09 February 2017
Dr. Martin Valkov will present his research proposal on the topic: "Victors' Justice or a Travesty of Justice: The Prosecution of War Crimes in Bulgaria after the First World War" on 9 February 2017 (Thursday) at 16:30h at CAS Conference Hall.
The issues of war crimes and their prosecution are not usually associated with the First World War and there is a good reason for that. The crimes committed by Nazi Germany and its allies in the Second World War, the mass murder of millions, and the Holocaust, as well as the subsequent Nuremberg and Tokyo trials completely overshadowed the earlier precedents and shaped public memory.
However, the first attempt in history at establishing tribunals with international jurisdiction came not in 1945 but at the Paris Peace Conference of 1919 when the victorious Allied powers seriously contemplated the possibility of creating international tribunals to judge German, Ottoman and Bulgarian nationals accused of committing war crimes. It was also the first time that the peace treaties with the defeated countries provided that the latter are obliged to hand over to the victors any of their nationals accused of war crimes. These provisions never materialized, but under Entente pressure both Germany and the Ottoman Empire established their own tribunals to try the accused in order to avoid delivering them to their former enemies. And while the history of the trials in Leipzig and Istanbul has been studied in literature, the Bulgarian case is still conspicuously missing. To this date the problem remains not only under-researched but is even completely ignored both in Bulgarian and Western historiography.
When conducting research in the archives I came upon some extremely intriguing documents. In order to answer the allegations of committed numerous war crimes in Bulgarian-occupied Serbian and Greek territories at the end of 1918 an Inquiry Commission at the Ministry of War was established. The Commission held preliminary investigations and if it found enough evidence it submitted the cases to courts martial. According to the archival documentation that I have been able to study so far, there had been more than fifty trials and the courts martial passed more than fifty sentences. My project studies the history of these trials.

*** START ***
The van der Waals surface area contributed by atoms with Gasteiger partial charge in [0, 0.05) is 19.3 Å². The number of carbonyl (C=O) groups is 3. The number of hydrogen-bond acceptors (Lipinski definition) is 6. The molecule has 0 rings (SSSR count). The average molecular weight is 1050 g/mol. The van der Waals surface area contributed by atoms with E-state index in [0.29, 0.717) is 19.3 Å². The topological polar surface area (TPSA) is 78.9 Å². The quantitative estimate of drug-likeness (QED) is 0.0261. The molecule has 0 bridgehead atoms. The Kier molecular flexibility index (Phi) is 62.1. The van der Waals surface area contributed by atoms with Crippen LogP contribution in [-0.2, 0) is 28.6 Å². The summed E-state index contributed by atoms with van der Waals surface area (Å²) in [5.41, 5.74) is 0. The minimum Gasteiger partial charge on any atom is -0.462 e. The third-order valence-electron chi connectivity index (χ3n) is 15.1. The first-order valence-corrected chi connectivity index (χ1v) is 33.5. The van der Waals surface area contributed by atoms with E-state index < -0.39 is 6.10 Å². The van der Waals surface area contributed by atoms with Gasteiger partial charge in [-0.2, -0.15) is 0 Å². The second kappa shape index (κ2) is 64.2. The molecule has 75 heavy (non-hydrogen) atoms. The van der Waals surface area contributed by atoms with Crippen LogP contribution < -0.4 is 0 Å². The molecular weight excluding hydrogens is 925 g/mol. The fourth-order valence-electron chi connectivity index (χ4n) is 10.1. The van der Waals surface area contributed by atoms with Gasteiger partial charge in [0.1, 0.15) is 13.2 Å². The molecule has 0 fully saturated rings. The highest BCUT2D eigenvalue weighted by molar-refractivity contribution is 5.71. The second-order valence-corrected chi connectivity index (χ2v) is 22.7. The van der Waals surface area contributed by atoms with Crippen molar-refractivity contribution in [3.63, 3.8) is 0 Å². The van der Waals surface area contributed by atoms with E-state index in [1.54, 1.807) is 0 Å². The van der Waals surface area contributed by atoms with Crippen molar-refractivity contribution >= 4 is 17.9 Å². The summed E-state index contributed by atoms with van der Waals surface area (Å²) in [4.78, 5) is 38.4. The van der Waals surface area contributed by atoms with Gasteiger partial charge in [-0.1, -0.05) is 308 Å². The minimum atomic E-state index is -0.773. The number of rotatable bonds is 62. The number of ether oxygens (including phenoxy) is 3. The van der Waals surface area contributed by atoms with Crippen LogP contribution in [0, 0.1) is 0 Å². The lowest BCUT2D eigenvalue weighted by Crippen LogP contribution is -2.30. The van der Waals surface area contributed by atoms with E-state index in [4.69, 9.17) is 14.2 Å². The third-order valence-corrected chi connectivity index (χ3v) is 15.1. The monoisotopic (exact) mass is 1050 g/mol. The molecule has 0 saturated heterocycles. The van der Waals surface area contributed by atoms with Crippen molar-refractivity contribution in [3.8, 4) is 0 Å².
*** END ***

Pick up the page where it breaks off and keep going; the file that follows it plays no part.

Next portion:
The project will be based mainly upon original archival material not used by other scholars to this date. Apart from the "hard facts" the project will presents a novel methodological approach, taking into account the legal, political and social dimensions of these trials and the different motivations of the various actors who co-produced the legal action. Drawing on the concept of "the new justice" the project will analyze how (or if) the Bulgarian war crimes trials fit into this new set of legal principles, which included the possibility to prosecute heads of state, individual responsibility for the violation of international law, the establishment of international tribunals, and the extradition of war criminals.
By providing for the first time a thorough account of one the three cases of war crimes trials after the First World War, the project aims to fill the vacuum both within the fields of Bulgarian history, European history of post-WWI order, and international history of the prosecution of war crimes, thus integrating the Bulgarian case within the broader European and global perspective.